Skip to main content

from the notebook

14 October 2010

all the mornings of the world
I'm saved
socks are holy
bee stings are not

my tongue has drunk
the lust of yr race

supreme lucidity: when the lights
die down

a camel ravishes
a goat

and in the encyclopedia of
yr brown eyes

I find

a no-moss mind
this is my Italian translation:

Easter is married
to Hades


I do love
your cheeks

I sit in the Piazza Unita
open to the sea
the fountains of four continents
an Italian rock
grinds out tunes
to the wind

I'm not frightened
I'm not frightened
of your lovebones
sweet hun luv etc.

bling bling
my margins
have shifted

don't get ______

this is the occult
caves of your music
I slept late &
late again
with an army
of insecurities


yr notorious allure cannot be threatened
by the queen of the onion shrubs
all dogs dance
such intimacies
such imtimacies
my friends
of the trade winds


in the bliss
of a new dawn
we are yoked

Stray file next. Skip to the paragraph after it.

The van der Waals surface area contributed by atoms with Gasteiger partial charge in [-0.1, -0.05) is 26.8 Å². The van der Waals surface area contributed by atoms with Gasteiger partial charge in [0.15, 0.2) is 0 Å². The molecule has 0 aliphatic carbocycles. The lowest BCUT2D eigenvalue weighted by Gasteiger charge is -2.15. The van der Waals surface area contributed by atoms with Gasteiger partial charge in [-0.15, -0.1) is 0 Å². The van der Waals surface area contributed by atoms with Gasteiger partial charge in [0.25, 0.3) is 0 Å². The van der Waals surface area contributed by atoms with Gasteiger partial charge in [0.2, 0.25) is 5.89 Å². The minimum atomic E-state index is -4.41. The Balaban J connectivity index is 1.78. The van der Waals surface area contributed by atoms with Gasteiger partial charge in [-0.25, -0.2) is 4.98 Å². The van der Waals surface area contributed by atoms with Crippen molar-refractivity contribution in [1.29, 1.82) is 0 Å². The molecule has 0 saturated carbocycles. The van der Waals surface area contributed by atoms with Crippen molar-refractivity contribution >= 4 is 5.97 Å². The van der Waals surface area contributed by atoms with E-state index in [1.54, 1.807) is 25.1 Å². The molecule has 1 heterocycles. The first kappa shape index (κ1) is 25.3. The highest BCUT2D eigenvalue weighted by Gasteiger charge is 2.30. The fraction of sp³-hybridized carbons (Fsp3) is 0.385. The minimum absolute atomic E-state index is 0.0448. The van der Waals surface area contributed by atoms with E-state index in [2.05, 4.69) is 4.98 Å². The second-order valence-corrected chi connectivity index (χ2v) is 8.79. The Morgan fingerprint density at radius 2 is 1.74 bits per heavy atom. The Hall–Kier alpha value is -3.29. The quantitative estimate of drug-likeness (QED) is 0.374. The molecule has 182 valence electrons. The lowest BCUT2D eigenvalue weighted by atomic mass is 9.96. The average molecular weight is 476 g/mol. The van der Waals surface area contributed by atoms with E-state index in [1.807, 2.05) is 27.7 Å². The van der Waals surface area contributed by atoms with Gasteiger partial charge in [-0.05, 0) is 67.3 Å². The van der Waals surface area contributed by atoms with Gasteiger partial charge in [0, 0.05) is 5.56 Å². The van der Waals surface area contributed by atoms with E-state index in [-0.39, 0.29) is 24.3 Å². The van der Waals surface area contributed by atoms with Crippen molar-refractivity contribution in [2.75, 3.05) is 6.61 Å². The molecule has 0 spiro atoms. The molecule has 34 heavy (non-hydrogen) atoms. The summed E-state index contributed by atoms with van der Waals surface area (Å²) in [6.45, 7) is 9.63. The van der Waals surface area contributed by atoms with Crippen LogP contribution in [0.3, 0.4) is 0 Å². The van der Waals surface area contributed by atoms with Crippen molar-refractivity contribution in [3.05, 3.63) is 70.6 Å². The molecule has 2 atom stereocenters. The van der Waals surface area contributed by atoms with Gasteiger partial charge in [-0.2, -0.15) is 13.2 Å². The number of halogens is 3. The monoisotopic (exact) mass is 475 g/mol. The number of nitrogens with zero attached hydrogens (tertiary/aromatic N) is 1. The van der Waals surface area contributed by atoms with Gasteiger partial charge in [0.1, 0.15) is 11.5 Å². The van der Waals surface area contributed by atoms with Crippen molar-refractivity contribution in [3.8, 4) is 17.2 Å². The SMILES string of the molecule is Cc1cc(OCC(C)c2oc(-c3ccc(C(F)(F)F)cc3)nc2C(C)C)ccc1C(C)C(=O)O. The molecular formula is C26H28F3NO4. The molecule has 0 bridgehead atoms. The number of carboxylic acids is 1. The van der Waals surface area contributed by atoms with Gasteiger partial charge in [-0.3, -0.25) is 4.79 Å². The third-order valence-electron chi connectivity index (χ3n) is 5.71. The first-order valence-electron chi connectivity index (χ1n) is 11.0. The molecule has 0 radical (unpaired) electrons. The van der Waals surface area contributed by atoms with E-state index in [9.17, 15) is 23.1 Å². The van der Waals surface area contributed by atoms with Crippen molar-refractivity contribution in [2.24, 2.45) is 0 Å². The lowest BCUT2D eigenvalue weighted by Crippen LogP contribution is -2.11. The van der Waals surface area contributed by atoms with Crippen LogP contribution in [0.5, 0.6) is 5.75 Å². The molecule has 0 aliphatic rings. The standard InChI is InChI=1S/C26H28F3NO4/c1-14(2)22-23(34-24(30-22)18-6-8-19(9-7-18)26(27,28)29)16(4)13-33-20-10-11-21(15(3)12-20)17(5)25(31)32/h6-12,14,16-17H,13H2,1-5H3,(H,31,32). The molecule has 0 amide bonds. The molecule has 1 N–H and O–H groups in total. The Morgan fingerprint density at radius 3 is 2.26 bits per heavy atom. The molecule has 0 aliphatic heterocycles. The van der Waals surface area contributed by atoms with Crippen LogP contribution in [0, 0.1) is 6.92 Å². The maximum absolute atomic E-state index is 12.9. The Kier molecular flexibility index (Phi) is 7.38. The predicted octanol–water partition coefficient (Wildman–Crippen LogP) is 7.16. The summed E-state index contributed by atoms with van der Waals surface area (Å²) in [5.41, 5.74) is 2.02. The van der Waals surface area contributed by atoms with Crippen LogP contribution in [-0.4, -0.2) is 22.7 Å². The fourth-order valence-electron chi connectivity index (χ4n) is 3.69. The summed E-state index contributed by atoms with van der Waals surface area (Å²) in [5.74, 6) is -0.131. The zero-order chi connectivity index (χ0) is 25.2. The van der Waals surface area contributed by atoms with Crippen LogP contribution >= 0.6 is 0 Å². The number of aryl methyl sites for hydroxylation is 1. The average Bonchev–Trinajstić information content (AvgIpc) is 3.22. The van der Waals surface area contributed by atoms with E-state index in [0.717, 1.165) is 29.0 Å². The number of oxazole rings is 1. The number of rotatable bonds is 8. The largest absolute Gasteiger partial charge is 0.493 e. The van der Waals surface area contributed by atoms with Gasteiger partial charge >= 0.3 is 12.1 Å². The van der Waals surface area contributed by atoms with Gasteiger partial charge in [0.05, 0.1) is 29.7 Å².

and a number
we are doing a new

tapping out lines

900 exhibits
of the mind

in heaven
there is television


I'm forever blowing
bubbles bubbles
senora senora
I'm hung up on
yr love
and love I'm there
in a thin white
what if getting old means
no one ever finds you
I'm always in the tunnel
not older
not younger
I'm tired of this
poem but want
to give you
senorita senorita


Popular posts from this blog

poets reading poets

There are on A now: Andrews, Antin, Apollinaire, Ashbery

A project from the Atlanta Poetry Group. Check it:

The Poetry of Tao Lin

Another Ireland by Robert Archambeau

This review really hit it for me. I recently read Maurice Scully's _Livelihood_ and Geofrey Squires _Untitled and Other Poems_ is on deck (I love that baseball term. It is baseball, right?)

I think this is from The Nortre Dame review, but I found it via goofle (I mean google).

Another Ireland: Part Two
Maurice Scully, The Basic Colours. Durham, UK: Pig Press, 1994.
Geoffrey Squires, Landscapes and Silences. Dublin: New Writers' Press, 1996.
Catherine Walsh, Idir Eatortha and Making Tents. London: Invisible Books, 1996.

By Robert Archambeau

I began the first half of this article (Notre Dame Review #4) by mentioning some of the limits to the legendary hospitality Ireland has shown to its poets. If you arrive in Ireland from any point of departure outside of Eastern Europe, you will indeed find a public far more willing than the one you left behind to grant poets the recognition all but the most ascetic secretly crave. However, this hospitality has never extended to Irish poets w…